For the Florida Panthers, things have been about as good as they could possibly be lately — at least, considering the situation they’re in.
The Panthers were one of the worst teams in the NHL last season; they finished miles above the Buffalo Sabres, but still miles below everyone, well, competitive. The 2014 Stanley Cup playoffs weren’t just a pipe dream; they were something the team’s fans didn’t even think about.
Their on-ice performance wasn’t the only thing giving them reason to be mocked, either; the team’s new ownership group made it clear that they were sick of desperately begging for fair-weather fans. With the announcement that the organization would no longer pass out free ticket vouchers at every other local kolache shop, it was a foregone conclusion that attendance would plummet.
Fast forward eleven months, though, and the Panthers are sitting quite pretty.
Their attendance, yes, has bottomed out — they’re hovering right around 10,000 per game, and that’s including the sell-outs they witness when big market teams come to town. To put that in perspective, the Carolina Hurricanes — also experiencing a dip in attendance — draw nearly two thousand more fans per game than Florida; the Arizona Coyotes, who average just under 14,000 fans a night, are drawing thirty percent more fans than the surprisingly high-performing Panthers.
For the first time in nearly a decade, though, the Panthers are looking like a respectable on-ice team; even with the coinciding injuries to both starting netminder Roberto Luongo and backup Al Montoya, they’re managing to take home just enough wins to keep them in a legitimate hunt for a playoff position. Mind you, it’s not even a full season after they sat in 29th overall.
They’re also able to go to bed knowing that all the fans showing up for games are there because they want to be — at least, more so than when people would wander in with a free ticket in hand because well, why not? They’ve even been able to turn their goaltending controversy into a way to jump-start the fanbase a bit more — with their Goal of a Lifetime competition.
Sportsnet reported that more than 1,500 amateur goaltenders applied for the chance to receive a walk-on tryout to be the team’s ‘goaltender for a day’ — including Linda Cohn, ESPN anchor and former collegiate goaltender. The applicants came from 42 states and fifteen countries, but plenty were from the Sunshine State itself — and with the hockey world watching, two of them got the chance to compete in a shootout during Florida’s intermission Tuesday night.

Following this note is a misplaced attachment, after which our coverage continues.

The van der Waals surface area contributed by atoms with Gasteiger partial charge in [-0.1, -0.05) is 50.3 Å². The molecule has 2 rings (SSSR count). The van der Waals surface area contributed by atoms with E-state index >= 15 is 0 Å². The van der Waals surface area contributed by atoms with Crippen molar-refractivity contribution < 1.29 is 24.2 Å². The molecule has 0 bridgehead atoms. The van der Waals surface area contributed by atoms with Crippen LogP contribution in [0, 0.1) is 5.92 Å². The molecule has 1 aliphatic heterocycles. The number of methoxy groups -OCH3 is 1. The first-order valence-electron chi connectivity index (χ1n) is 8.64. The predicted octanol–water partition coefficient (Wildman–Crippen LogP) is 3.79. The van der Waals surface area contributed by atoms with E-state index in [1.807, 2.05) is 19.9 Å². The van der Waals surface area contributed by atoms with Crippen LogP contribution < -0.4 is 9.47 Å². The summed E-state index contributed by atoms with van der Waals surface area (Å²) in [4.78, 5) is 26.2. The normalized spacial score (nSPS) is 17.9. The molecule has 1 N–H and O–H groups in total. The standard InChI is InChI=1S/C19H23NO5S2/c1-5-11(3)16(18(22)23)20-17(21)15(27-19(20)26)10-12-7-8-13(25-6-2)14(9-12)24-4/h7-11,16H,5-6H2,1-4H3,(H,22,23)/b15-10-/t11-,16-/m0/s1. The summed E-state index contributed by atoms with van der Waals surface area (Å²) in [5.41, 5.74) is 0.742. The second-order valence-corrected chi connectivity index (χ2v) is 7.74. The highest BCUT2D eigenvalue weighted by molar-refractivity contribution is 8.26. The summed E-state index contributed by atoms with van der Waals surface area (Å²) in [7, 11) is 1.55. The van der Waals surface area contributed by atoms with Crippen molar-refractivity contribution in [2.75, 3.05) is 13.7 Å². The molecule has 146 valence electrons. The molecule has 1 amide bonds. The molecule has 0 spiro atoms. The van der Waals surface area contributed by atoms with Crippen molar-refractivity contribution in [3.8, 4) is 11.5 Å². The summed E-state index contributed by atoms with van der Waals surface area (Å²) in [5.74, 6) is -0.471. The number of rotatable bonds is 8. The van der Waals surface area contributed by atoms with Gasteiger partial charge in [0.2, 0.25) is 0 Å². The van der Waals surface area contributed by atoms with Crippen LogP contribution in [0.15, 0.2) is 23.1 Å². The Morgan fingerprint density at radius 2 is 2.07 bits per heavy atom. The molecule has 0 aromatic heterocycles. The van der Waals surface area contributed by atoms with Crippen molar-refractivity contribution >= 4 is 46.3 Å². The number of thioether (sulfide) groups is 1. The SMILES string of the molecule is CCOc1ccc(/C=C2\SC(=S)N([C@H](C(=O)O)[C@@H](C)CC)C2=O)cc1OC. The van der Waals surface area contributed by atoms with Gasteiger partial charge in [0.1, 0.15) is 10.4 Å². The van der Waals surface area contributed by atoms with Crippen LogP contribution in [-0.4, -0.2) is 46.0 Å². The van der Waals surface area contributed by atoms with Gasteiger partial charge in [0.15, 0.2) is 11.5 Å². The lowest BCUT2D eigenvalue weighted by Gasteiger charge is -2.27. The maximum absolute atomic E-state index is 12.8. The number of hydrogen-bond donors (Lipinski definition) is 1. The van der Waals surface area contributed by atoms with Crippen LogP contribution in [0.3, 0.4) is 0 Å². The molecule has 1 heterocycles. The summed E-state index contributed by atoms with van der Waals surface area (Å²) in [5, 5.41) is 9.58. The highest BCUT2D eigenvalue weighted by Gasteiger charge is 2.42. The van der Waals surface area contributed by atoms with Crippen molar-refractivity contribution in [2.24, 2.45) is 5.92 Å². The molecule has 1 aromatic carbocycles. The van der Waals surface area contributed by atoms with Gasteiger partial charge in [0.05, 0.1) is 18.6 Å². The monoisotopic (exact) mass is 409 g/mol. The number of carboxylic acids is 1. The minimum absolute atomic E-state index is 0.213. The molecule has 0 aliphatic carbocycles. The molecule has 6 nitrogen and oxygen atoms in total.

Bill Ruggiero, 34, and Dustin Smith, 27, are both former goaltenders with professional experience — Ruggiero is a retired IHL netminder, while smith (much like Cohn) tended net in college and took the ice for a few practices with the Nashville Predators at one point in time. Each of them stood there while retired NHLers Radek Dvorak and Marco Sturm took turns taking shootout attempts at them — and after each contestant managed to stop three of the four shots taken at them, the team declared them ‘co-winners’. They’ll both get a chance to be the team’s goaltender for an official practice, and they’ll be on standby to suit up during games this season — preventing goalie coach Robb Tallas from having to rush into his gear again.
What does this mean for Florida?
Largely, nothing. Roberto Luongo is still day-to-day, but the Boston Bruins and Pittsburgh Penguins are both doing so poorly that they could, in theory, get the opportunity to wriggle into the post-season prior to his return to the ice. The likelihood of either Smith of Ruggiero getting the chance to truly stand behind the Panthers in a game is slim to none.
Few can say, though, that they weren’t Panthers fans during the fateful game which saw Luongo and Montoya both return to the crease post-injury just to help the team out; and for maybe the most mocked team in the NHL, that’s got to be a bright spot on what’s already been a pretty grin-evoking season. The fact that 1,500 netminders flocked to the Sunshine State alone gives the team a cool memory from the first season that saw a sluggish rebuild yielding true results — and in among the mumps, suspensions, and Toronto Maple Leafs drama, that’s about all the NHL can ask for.